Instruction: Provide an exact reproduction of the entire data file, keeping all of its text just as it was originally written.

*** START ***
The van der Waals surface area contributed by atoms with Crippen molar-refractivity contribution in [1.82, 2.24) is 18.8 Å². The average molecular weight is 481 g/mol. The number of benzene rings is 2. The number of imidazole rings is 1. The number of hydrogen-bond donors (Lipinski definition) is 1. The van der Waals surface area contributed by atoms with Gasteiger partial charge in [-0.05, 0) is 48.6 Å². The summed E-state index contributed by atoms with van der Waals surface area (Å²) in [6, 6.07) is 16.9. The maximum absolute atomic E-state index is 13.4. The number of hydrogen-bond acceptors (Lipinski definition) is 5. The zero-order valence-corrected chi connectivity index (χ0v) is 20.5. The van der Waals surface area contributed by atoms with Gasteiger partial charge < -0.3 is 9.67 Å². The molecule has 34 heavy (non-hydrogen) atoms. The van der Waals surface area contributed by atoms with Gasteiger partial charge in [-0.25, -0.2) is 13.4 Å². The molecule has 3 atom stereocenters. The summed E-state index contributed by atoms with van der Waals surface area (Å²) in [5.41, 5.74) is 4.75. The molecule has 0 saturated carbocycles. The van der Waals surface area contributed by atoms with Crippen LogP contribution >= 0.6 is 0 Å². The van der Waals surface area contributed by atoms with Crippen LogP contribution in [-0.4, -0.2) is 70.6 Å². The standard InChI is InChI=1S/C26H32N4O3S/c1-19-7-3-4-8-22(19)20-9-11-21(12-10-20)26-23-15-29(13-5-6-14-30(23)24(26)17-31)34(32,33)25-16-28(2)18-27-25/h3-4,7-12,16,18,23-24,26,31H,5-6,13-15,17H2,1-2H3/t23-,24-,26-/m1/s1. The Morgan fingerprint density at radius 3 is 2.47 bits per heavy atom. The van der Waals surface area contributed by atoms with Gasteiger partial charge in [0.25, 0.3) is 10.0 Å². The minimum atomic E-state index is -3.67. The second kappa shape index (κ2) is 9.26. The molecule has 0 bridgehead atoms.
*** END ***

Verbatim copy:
The van der Waals surface area contributed by atoms with Crippen molar-refractivity contribution in [1.82, 2.24) is 18.8 Å². The average molecular weight is 481 g/mol. The number of benzene rings is 2. The number of imidazole rings is 1. The number of hydrogen-bond donors (Lipinski definition) is 1. The van der Waals surface area contributed by atoms with Gasteiger partial charge in [-0.05, 0) is 48.6 Å². The summed E-state index contributed by atoms with van der Waals surface area (Å²) in [6, 6.07) is 16.9. The maximum absolute atomic E-state index is 13.4. The number of hydrogen-bond acceptors (Lipinski definition) is 5. The zero-order valence-corrected chi connectivity index (χ0v) is 20.5. The van der Waals surface area contributed by atoms with Gasteiger partial charge < -0.3 is 9.67 Å². The molecule has 34 heavy (non-hydrogen) atoms. The van der Waals surface area contributed by atoms with Gasteiger partial charge in [-0.25, -0.2) is 13.4 Å². The molecule has 3 atom stereocenters. The summed E-state index contributed by atoms with van der Waals surface area (Å²) in [5.41, 5.74) is 4.75. The molecule has 0 saturated carbocycles. The van der Waals surface area contributed by atoms with Crippen LogP contribution >= 0.6 is 0 Å². The van der Waals surface area contributed by atoms with Crippen LogP contribution in [-0.4, -0.2) is 70.6 Å². The standard InChI is InChI=1S/C26H32N4O3S/c1-19-7-3-4-8-22(19)20-9-11-21(12-10-20)26-23-15-29(13-5-6-14-30(23)24(26)17-31)34(32,33)25-16-28(2)18-27-25/h3-4,7-12,16,18,23-24,26,31H,5-6,13-15,17H2,1-2H3/t23-,24-,26-/m1/s1. The Morgan fingerprint density at radius 3 is 2.47 bits per heavy atom. The van der Waals surface area contributed by atoms with Gasteiger partial charge in [0.25, 0.3) is 10.0 Å². The minimum atomic E-state index is -3.67. The second kappa shape index (κ2) is 9.26. The molecule has 0 bridgehead atoms.